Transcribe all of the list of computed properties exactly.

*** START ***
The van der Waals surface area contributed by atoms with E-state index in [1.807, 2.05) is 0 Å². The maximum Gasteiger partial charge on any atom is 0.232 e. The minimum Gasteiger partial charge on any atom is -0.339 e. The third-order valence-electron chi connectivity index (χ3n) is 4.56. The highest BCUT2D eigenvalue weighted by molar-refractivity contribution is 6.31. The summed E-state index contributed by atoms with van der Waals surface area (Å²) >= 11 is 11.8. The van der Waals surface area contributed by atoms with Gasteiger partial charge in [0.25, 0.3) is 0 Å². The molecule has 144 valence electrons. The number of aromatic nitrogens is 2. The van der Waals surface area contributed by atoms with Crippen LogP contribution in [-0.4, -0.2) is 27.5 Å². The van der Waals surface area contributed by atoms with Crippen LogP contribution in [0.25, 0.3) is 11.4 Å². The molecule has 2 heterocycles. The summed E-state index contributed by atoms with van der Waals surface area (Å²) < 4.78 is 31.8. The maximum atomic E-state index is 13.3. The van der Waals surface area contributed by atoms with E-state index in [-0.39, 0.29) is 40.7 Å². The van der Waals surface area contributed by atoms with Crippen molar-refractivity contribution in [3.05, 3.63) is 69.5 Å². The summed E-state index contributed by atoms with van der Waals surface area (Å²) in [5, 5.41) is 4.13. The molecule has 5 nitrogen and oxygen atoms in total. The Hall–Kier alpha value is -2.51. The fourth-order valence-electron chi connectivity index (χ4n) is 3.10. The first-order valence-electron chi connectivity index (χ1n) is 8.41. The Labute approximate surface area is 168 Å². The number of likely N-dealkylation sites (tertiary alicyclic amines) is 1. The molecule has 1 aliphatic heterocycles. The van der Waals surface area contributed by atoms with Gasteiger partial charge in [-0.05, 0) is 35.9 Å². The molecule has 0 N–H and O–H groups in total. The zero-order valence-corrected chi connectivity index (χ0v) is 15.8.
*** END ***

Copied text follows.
The van der Waals surface area contributed by atoms with E-state index in [1.807, 2.05) is 0 Å². The maximum Gasteiger partial charge on any atom is 0.232 e. The minimum Gasteiger partial charge on any atom is -0.339 e. The third-order valence-electron chi connectivity index (χ3n) is 4.56. The highest BCUT2D eigenvalue weighted by molar-refractivity contribution is 6.31. The summed E-state index contributed by atoms with van der Waals surface area (Å²) >= 11 is 11.8. The van der Waals surface area contributed by atoms with Gasteiger partial charge in [0.25, 0.3) is 0 Å². The molecule has 144 valence electrons. The number of aromatic nitrogens is 2. The van der Waals surface area contributed by atoms with Crippen LogP contribution in [-0.4, -0.2) is 27.5 Å². The van der Waals surface area contributed by atoms with Crippen LogP contribution in [0.25, 0.3) is 11.4 Å². The molecule has 2 heterocycles. The summed E-state index contributed by atoms with van der Waals surface area (Å²) < 4.78 is 31.8. The maximum atomic E-state index is 13.3. The van der Waals surface area contributed by atoms with E-state index in [-0.39, 0.29) is 40.7 Å². The van der Waals surface area contributed by atoms with Crippen molar-refractivity contribution in [3.05, 3.63) is 69.5 Å². The summed E-state index contributed by atoms with van der Waals surface area (Å²) in [5, 5.41) is 4.13. The molecule has 5 nitrogen and oxygen atoms in total. The Hall–Kier alpha value is -2.51. The fourth-order valence-electron chi connectivity index (χ4n) is 3.10. The first-order valence-electron chi connectivity index (χ1n) is 8.41. The Labute approximate surface area is 168 Å². The number of likely N-dealkylation sites (tertiary alicyclic amines) is 1. The molecule has 1 aliphatic heterocycles. The van der Waals surface area contributed by atoms with Gasteiger partial charge in [-0.05, 0) is 35.9 Å². The molecule has 0 N–H and O–H groups in total. The zero-order valence-corrected chi connectivity index (χ0v) is 15.8.